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Love — and attainment — at our 58 community colleges

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We all have our favorite love stories.

For Valentine’s Day, we hope you will enjoy these love stories that include our 58 community colleges, and some of our favorite community college storytellers.

Post your community college love stories on Twitter, now X, and tag @EducationNC.

Sparks really fly in this welding shop at Blue Ridge Community College

When I visited Blue Ridge Community College (BRCC) in April 2021, President Dr. Laura Leatherwood and I stopped by to see Matt Broome. Broome teaches welding, and he had recently been nominated by a student for the 2021 Dr. Eliza B. Graue Extra Mile Award.

But what I remember most about that visit was a story Broome told us about family.

“We see our students day in and day out for two years,” said Broome. “This shop environment becomes essentially like a family. There is the accountability of a family. We rally like a family.”

At the time, there were three women in the welding program, and there had been as many as nine.

Broome told us about a student named Beth Dechant. She started the welding program at age 17 as a dually enrolled high school student, and she graduated with an associate’s degree in welding from BRCC at 19.

Broome said Dechant started out earning $19.50 an hour, but as soon as she passed her welding test at age 20, she was earning $31.50 an hour. Eight years later, she is currently employed as a welder/fabricator at KDS Windsor in Hendersonville.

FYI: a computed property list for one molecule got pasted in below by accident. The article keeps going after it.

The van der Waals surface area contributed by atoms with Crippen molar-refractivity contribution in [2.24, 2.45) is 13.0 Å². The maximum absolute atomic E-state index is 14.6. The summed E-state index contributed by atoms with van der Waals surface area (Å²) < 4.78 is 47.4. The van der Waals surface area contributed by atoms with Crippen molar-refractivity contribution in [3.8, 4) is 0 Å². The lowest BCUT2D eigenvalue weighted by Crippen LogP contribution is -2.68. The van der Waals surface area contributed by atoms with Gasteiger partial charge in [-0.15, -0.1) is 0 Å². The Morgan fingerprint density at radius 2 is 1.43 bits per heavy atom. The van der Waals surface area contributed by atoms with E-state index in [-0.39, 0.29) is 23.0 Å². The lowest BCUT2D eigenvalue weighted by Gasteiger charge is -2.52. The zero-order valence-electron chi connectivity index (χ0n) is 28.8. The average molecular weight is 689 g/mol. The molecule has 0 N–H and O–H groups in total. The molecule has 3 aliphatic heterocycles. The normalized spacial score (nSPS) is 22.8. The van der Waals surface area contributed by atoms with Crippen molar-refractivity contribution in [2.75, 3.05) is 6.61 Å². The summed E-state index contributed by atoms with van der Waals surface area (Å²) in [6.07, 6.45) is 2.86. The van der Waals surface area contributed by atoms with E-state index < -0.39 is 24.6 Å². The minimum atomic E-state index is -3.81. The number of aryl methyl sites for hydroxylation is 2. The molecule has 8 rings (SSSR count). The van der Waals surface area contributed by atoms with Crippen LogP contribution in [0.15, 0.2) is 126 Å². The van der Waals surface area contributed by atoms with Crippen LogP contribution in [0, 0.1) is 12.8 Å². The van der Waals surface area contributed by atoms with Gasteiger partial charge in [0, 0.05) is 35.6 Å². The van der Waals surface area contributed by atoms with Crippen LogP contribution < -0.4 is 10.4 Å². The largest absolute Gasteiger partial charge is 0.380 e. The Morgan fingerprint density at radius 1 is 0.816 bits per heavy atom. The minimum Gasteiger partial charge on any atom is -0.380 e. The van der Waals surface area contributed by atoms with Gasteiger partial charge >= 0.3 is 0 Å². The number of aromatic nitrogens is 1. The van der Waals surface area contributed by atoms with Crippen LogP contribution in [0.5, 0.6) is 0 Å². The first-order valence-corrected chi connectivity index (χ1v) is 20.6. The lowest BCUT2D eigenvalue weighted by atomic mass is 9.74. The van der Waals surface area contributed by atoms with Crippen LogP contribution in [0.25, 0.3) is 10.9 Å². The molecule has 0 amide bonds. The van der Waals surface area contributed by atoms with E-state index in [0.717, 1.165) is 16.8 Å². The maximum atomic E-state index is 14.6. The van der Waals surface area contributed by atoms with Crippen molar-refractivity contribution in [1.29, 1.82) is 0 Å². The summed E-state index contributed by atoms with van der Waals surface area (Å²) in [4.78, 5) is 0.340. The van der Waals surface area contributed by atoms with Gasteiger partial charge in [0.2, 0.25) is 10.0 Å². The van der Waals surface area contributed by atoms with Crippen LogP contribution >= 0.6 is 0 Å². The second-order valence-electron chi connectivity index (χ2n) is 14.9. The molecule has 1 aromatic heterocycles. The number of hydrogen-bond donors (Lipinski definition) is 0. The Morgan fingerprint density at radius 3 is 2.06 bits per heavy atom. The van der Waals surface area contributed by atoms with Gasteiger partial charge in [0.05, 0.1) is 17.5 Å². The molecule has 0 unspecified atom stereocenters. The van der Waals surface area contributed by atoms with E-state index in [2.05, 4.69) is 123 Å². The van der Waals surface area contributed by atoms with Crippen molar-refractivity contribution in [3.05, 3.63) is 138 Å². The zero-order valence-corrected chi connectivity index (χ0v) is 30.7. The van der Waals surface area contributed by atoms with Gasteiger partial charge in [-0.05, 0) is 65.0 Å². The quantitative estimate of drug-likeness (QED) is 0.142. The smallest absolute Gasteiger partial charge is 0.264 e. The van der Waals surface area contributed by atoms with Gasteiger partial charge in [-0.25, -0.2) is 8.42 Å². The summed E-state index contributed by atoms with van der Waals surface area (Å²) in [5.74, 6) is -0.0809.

“She was the one who got engaged in the shop,” Broome smiled. “She and her husband, James Pratt, came through the program at the same time.”

Courtesy of Beth Pratt

Broome went on to be in the wedding of his students in May 2019.

Courtesy of James Pratt

This video of the couple’s wedding created by Paige Broome — the welding instructor’s wife — reminds us why stories about love bring us hope and joy for the future.

“Students sign up for a welding course, but end up with family,” says Broome.

This couple’s journey continues at Robeson Community College

Editor’s Note: This is excerpted and edited from this story first posted by Cheryl Hemric for Robeson Community College.

“Everything happens for a reason,” Bobby Clark said, with his fiancé Rebecca Jones and daughter Miah by his side. 

Rebecca Jones, Bobby Clark, and daughter Miah. Courtesy of Robeson Community College

Clark and Jones decided to go back to school at Robeson Community College (RCC) “to leave a legacy to our children,” Clark said. “Something good, not bad,” Jones added.

Clark just recently graduated from RCC’s Barber Program and is currently working at an apprenticeship to get his license. Jones is working on completing her degree in cosmetology and should be finished soon. 

Clark and Jones were always interested in cutting and styling hair, but at times it seemed like that dream was out of reach.

“I’ve always wanted to do hair,” Clark said. “I grew up watching people cut hair.”